There’s an ancient Roman saying that a good reputation is more valuable than money. When it comes to becoming financially independent after a divorce, this rings especially true. A strong credit reputation will play a big part in your ability to establish credit in your own name post-divorce, including obtaining credit cards, securing mortgage financing for a new home, or even for renting an apartment.
The first step to knowing your credit reputation is to order your credit report. This is a list of the various debts, current and historic, that you have had in your name or held jointly, with details regarding your repayment behaviour. Are you a responsible borrower? Do you make payments on time or is there a history of late payments? Do you stay within your credit limits? Simply, how much can you be trusted to pay what you owe? Your credit report is used by potential lenders, landlords and even sometimes employers, to determine if, based on this past behaviour, you are responsible and likely to repay your potential future financial obligations.
You can order your credit report for free once a year by phone or mail from each of the two main credit bureau companies in Canada, Equifax Canada and TransUnion Canada. It’s a good idea to order one from each agency, as not all creditors will report to both. Review your report in detail to make sure all the facts are correct, and to protect your financial information.
Pay close attention to your name, address and other personal information; particularly if there have been any recent changes as a result of the divorce. And make sure that any debts listed, past or present, are accurate. It is your responsibility to report any errors or omissions to the agencies on the form they will provide you, and to follow up to make sure corrections have been made. An accredited credit counsellor or other trusted financial professional can help you understand the details of the report.
Lenders look at your credit score to evaluate your request for credit. Your credit score is a number ranging from 300-900 based on information in your credit report and it is used by lenders as a predictor of how likely you are to pay back your debts. The score is reached by considering a number of factors including your payment history, how much you currently owe (too much compared to your income?), how long your credit file has been open (newer credit will be worth less than established credit), how many times you’ve applied for new credit recently, the types of credit you have (consolidation loans, personal lines of credit, credit cards, etc.), and any collection items or judgements registered against you. For a small fee you can have your credit score included on your credit report, or you can ask a lender who will have recently accessed your report as part of their credit approval process to show it to you.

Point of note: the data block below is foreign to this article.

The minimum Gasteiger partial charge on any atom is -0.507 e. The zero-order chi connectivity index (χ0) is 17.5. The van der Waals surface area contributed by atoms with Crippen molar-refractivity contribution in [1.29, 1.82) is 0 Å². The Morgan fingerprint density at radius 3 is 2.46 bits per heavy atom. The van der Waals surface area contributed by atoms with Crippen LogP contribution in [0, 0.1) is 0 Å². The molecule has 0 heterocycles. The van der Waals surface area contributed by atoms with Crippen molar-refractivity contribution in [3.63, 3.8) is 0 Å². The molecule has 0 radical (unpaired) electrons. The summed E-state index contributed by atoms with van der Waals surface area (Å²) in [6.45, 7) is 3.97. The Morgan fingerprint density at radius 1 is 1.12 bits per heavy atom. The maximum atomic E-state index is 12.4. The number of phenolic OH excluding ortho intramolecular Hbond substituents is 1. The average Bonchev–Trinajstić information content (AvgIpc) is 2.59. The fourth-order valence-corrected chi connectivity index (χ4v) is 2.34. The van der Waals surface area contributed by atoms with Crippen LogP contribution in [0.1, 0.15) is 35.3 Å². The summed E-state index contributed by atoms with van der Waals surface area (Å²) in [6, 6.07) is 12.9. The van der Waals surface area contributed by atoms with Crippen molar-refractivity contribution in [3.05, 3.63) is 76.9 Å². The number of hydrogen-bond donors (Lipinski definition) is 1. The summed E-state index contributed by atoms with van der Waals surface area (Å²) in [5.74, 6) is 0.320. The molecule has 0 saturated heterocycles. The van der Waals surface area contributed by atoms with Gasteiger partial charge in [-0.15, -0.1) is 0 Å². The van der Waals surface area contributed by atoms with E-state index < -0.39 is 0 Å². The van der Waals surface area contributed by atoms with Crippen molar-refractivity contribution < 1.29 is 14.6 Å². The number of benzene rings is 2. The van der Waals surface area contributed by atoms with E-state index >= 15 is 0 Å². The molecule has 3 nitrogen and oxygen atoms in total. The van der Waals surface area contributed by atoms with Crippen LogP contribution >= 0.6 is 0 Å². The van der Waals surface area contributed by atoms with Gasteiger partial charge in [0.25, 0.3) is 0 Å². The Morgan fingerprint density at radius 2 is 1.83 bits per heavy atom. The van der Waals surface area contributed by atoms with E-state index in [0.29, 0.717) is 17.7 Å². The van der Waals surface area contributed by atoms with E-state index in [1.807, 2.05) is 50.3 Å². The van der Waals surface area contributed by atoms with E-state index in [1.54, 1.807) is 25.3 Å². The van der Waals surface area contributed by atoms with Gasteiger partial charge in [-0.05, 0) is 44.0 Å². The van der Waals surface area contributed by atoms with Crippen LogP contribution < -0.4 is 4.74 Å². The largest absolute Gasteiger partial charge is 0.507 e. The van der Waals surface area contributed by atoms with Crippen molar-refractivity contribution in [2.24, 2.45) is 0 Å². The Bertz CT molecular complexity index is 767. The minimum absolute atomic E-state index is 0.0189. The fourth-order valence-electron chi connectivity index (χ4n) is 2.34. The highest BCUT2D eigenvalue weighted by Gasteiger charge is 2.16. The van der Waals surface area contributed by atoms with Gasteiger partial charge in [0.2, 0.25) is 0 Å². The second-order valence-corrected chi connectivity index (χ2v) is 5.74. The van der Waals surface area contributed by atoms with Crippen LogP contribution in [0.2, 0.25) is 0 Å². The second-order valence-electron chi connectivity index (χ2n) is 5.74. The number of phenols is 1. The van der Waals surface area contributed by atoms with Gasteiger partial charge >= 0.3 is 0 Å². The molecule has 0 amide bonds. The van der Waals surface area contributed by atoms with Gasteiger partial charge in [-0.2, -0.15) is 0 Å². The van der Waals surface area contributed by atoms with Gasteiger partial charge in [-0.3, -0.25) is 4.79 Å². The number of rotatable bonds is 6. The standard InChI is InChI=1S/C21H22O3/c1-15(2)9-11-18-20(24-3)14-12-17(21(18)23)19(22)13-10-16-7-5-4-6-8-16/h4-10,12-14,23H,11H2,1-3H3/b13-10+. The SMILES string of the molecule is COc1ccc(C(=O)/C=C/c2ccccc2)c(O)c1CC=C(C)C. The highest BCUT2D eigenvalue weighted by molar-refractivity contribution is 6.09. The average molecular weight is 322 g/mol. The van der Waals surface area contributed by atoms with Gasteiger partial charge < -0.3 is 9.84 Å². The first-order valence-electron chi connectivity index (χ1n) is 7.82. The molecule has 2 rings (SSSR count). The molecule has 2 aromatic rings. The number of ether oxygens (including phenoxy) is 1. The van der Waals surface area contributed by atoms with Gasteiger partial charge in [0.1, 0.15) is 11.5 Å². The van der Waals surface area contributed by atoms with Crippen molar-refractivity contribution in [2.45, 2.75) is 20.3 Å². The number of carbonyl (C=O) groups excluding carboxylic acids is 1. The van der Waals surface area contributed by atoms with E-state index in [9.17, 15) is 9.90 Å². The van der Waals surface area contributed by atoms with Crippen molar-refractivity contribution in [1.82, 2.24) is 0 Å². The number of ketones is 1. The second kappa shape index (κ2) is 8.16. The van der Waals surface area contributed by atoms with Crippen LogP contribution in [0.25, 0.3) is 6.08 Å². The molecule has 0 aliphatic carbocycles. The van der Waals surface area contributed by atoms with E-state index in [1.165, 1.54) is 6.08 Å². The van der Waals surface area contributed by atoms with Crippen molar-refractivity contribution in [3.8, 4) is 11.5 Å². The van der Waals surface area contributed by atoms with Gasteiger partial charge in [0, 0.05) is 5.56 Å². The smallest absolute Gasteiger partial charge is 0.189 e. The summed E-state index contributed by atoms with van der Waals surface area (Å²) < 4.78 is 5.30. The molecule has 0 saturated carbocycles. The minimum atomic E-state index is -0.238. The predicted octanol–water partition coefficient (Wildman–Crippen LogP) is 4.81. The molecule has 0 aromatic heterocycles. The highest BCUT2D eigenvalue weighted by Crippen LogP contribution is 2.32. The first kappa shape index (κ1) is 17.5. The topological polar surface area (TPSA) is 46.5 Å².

If your score is less than you would like it to be, or less than necessary to obtain credit in your own name, rest assured that it is possible to build your score back up over time and to improve your overall credit rating. Making all of your payments on time and in full each month will have a big impact. If you are not able to pay a credit card in full for some reason, making more than the minimum payment is a must. It is also important to keep your credit card balances below their limits. The old myth about maxing out your credit card each month to build your credit history is just that – a myth. In fact, you should aim to stay below 60% of your maximum credit limit on a regular basis. Consistently bumping up against your maximum signals to a creditor that you might be overextended.